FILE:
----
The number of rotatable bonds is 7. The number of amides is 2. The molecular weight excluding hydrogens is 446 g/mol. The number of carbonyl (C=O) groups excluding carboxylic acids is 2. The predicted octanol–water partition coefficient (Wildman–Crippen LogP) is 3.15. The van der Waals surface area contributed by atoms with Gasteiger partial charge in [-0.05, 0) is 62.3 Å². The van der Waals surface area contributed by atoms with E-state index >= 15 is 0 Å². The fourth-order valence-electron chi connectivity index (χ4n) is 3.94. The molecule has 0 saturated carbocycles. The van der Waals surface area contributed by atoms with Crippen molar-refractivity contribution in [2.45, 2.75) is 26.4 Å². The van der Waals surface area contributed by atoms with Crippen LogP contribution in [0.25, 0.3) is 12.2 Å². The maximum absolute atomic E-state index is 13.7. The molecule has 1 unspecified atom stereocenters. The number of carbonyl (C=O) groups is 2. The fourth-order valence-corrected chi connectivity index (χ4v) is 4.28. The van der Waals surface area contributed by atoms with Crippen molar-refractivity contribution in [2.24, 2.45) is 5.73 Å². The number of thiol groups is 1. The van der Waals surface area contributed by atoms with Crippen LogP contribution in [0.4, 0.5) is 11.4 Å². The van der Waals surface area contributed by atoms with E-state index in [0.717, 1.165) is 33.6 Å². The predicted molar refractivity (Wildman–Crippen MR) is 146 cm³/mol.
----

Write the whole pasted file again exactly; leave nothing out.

The number of rotatable bonds is 7. The number of amides is 2. The molecular weight excluding hydrogens is 446 g/mol. The number of carbonyl (C=O) groups excluding carboxylic acids is 2. The predicted octanol–water partition coefficient (Wildman–Crippen LogP) is 3.15. The van der Waals surface area contributed by atoms with Gasteiger partial charge in [-0.05, 0) is 62.3 Å². The van der Waals surface area contributed by atoms with E-state index >= 15 is 0 Å². The fourth-order valence-electron chi connectivity index (χ4n) is 3.94. The molecule has 0 saturated carbocycles. The van der Waals surface area contributed by atoms with Crippen molar-refractivity contribution in [2.45, 2.75) is 26.4 Å². The van der Waals surface area contributed by atoms with Crippen LogP contribution in [0.25, 0.3) is 12.2 Å². The maximum absolute atomic E-state index is 13.7. The molecule has 1 unspecified atom stereocenters. The number of carbonyl (C=O) groups is 2. The fourth-order valence-corrected chi connectivity index (χ4v) is 4.28. The van der Waals surface area contributed by atoms with Crippen molar-refractivity contribution in [2.24, 2.45) is 5.73 Å². The number of thiol groups is 1. The van der Waals surface area contributed by atoms with Crippen LogP contribution in [0.4, 0.5) is 11.4 Å². The van der Waals surface area contributed by atoms with E-state index in [0.717, 1.165) is 33.6 Å². The predicted molar refractivity (Wildman–Crippen MR) is 146 cm³/mol.